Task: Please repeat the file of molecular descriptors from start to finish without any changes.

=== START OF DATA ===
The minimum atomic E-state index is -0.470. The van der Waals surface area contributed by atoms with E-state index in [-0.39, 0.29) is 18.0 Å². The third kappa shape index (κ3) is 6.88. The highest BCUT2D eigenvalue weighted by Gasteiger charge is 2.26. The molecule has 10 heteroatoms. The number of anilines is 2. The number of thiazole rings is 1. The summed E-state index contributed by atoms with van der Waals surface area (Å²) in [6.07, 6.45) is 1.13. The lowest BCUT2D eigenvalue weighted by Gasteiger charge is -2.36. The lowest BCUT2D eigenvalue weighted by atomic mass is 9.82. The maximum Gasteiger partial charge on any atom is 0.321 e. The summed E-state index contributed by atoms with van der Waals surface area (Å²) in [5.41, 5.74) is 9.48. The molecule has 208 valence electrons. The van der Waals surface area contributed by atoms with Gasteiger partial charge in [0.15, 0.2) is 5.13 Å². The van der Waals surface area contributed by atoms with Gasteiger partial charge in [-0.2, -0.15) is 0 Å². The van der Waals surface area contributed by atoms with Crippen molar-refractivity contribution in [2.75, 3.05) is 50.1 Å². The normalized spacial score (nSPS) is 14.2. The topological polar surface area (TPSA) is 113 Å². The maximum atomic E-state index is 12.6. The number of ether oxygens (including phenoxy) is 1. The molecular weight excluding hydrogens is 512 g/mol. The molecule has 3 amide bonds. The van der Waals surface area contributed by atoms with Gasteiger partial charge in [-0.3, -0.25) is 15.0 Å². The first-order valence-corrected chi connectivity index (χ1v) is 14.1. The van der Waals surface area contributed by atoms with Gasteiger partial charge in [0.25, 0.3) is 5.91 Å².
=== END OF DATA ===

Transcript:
The minimum atomic E-state index is -0.470. The van der Waals surface area contributed by atoms with E-state index in [-0.39, 0.29) is 18.0 Å². The third kappa shape index (κ3) is 6.88. The highest BCUT2D eigenvalue weighted by Gasteiger charge is 2.26. The molecule has 10 heteroatoms. The number of anilines is 2. The number of thiazole rings is 1. The summed E-state index contributed by atoms with van der Waals surface area (Å²) in [6.07, 6.45) is 1.13. The lowest BCUT2D eigenvalue weighted by Gasteiger charge is -2.36. The lowest BCUT2D eigenvalue weighted by atomic mass is 9.82. The maximum Gasteiger partial charge on any atom is 0.321 e. The summed E-state index contributed by atoms with van der Waals surface area (Å²) in [5.41, 5.74) is 9.48. The molecule has 208 valence electrons. The van der Waals surface area contributed by atoms with Gasteiger partial charge in [0.15, 0.2) is 5.13 Å². The van der Waals surface area contributed by atoms with Gasteiger partial charge in [-0.2, -0.15) is 0 Å². The van der Waals surface area contributed by atoms with Crippen molar-refractivity contribution in [2.75, 3.05) is 50.1 Å². The normalized spacial score (nSPS) is 14.2. The topological polar surface area (TPSA) is 113 Å². The maximum atomic E-state index is 12.6. The number of ether oxygens (including phenoxy) is 1. The molecular weight excluding hydrogens is 512 g/mol. The molecule has 3 amide bonds. The van der Waals surface area contributed by atoms with Gasteiger partial charge in [-0.3, -0.25) is 15.0 Å². The first-order valence-corrected chi connectivity index (χ1v) is 14.1. The van der Waals surface area contributed by atoms with Gasteiger partial charge in [0.25, 0.3) is 5.91 Å².